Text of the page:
Category:$10 wine

Wine of the week: Santa Digna Cabernet Sauvignon Rose 2007

image I’ll do my annual rose preview and review at the end of May, but no time is a bad time to write about rose. It’s cheap, it’s food friendly, and it’s versatile. Plus, the weekend forecast for Dallas says gorgeous spring weather, so the Wine Curmudgeon will be able to break out a bottle and sip it on the back porch.

The Santa Digna (about $10) has a little more body than many roses, thanks to the cabernet. But this Chilean wine from one of the country’s best known producers is still light and refreshing, and still pairs with everything from grilled chicken to hamburgers to pizza.

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Tuesday tidbits 19

? Rose sales increase:  Which is good news for those of us who enjoy pink wine. Sales increased about 50 percent in 2007, according to a Nielsen study. Why did this happen? A couple of reasons, I think. Consumers are beginning to understand that rose is not the same as white zinfandel, and offers value for money — especially in the $10 range. Also, producers are making better wine, particularly in California.

? Wine sales in a recession? Tom Wark at the Fermentation wine blog may have found a relationship between wine sales and economic downturns. This is something wine people talk about a lot: How much of a luxury product is wine, and will consumers give it up when times get tough? Wark tracked wine club sales, and there seem to be a cancellations that are following the on-coming recession. “I have no doubt that were it being done for the past 15 years we’d see that at this moment that Index will be in a severe downward trend,” he says.

? Blog awards: And while you’re at Fermentation, take a moment to vote for Alfonso Cevola, whose On the Wine Trail in Italy has been nominated for two American Wine Blog awards. Alfonso not only knows more about Italian wine that almost anyone I know, but he is always incredibly kind and generous with his time. Especially when he is dealing with the Wine Curmudgeon, and we know how difficult that can be.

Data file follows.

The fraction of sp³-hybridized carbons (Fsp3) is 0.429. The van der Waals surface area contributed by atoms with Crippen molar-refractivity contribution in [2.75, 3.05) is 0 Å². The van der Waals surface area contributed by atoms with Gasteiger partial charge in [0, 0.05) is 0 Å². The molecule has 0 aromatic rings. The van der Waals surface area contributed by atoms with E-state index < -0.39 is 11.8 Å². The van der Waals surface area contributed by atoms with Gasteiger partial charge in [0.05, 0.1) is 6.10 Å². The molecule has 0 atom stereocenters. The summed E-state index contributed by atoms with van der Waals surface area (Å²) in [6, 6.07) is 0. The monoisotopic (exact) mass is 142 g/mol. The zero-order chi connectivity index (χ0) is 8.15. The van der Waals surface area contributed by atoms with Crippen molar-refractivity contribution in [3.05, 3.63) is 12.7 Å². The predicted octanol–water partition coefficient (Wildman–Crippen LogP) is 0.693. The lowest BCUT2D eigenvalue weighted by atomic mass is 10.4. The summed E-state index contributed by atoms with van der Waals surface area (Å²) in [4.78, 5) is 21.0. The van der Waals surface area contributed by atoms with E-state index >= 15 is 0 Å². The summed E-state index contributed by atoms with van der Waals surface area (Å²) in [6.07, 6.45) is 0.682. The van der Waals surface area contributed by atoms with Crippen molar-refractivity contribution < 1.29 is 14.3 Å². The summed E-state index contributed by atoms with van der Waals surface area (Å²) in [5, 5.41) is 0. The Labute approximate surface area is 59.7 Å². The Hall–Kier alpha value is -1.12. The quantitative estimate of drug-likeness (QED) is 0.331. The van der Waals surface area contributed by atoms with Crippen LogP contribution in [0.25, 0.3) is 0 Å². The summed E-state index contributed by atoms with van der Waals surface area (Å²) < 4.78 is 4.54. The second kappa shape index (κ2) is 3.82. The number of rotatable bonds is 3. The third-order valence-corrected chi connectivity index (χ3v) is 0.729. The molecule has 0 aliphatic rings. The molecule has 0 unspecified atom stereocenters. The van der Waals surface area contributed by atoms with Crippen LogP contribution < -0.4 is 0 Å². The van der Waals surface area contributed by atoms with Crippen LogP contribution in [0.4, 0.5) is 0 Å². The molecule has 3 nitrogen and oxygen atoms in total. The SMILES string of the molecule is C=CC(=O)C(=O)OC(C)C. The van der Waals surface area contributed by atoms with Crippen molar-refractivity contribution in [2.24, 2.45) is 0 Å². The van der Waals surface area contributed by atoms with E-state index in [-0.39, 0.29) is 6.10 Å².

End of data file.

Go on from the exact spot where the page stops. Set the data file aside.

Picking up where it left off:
Wine of the week: Tormaresca Neprica 2006

image One of the rules of this business is that one should only write about wines that are locally available. After all, what’s the point in waxing poetic about a wine that no one can buy?

Which brings us to the Neprica, a sample of which arrived this week and which I tasted immediately. That’s because it’s a $10 Italian red blend from Tormaresca, a very reliable producer that understands how to combine quality and value.

In fact, this wine is so good that I’m going to break the availability rule. Since I just got the sample, the wine probably isn’t in most stores yet. Never mind. Go to your local retailer and tell them to order some.

The Neprica is made with a local grape called negroamaro, plus primitivo and cabernet sauvignon. It’s darker in flavor than chianti, but it’s still low in alcohol and it’s not aged in oak. The latter gives it a fresher favor. I drank this with spaghetti and tomato sauce with mushrooms, and my only regret was that I didn’t have another bottle.